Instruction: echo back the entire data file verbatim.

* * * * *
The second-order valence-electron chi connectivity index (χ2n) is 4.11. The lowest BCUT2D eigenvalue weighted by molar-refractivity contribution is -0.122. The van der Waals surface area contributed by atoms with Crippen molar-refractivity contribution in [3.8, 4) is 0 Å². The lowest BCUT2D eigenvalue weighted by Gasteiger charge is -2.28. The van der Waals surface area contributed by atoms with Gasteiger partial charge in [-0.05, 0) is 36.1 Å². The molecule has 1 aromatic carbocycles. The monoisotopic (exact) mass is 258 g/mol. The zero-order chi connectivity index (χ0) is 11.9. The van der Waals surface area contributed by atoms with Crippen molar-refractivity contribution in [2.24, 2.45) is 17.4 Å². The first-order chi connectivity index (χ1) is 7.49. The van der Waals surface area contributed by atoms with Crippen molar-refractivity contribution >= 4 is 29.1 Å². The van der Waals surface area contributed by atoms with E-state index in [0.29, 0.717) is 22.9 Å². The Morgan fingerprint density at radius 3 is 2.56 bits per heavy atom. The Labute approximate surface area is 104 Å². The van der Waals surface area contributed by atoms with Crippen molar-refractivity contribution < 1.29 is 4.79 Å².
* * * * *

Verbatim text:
The second-order valence-electron chi connectivity index (χ2n) is 4.11. The lowest BCUT2D eigenvalue weighted by molar-refractivity contribution is -0.122. The van der Waals surface area contributed by atoms with Crippen molar-refractivity contribution in [3.8, 4) is 0 Å². The lowest BCUT2D eigenvalue weighted by Gasteiger charge is -2.28. The van der Waals surface area contributed by atoms with Gasteiger partial charge in [-0.05, 0) is 36.1 Å². The molecule has 1 aromatic carbocycles. The monoisotopic (exact) mass is 258 g/mol. The zero-order chi connectivity index (χ0) is 11.9. The van der Waals surface area contributed by atoms with Crippen molar-refractivity contribution in [2.24, 2.45) is 17.4 Å². The first-order chi connectivity index (χ1) is 7.49. The van der Waals surface area contributed by atoms with Crippen molar-refractivity contribution >= 4 is 29.1 Å². The van der Waals surface area contributed by atoms with E-state index in [0.29, 0.717) is 22.9 Å². The Morgan fingerprint density at radius 3 is 2.56 bits per heavy atom. The Labute approximate surface area is 104 Å². The van der Waals surface area contributed by atoms with Crippen molar-refractivity contribution < 1.29 is 4.79 Å².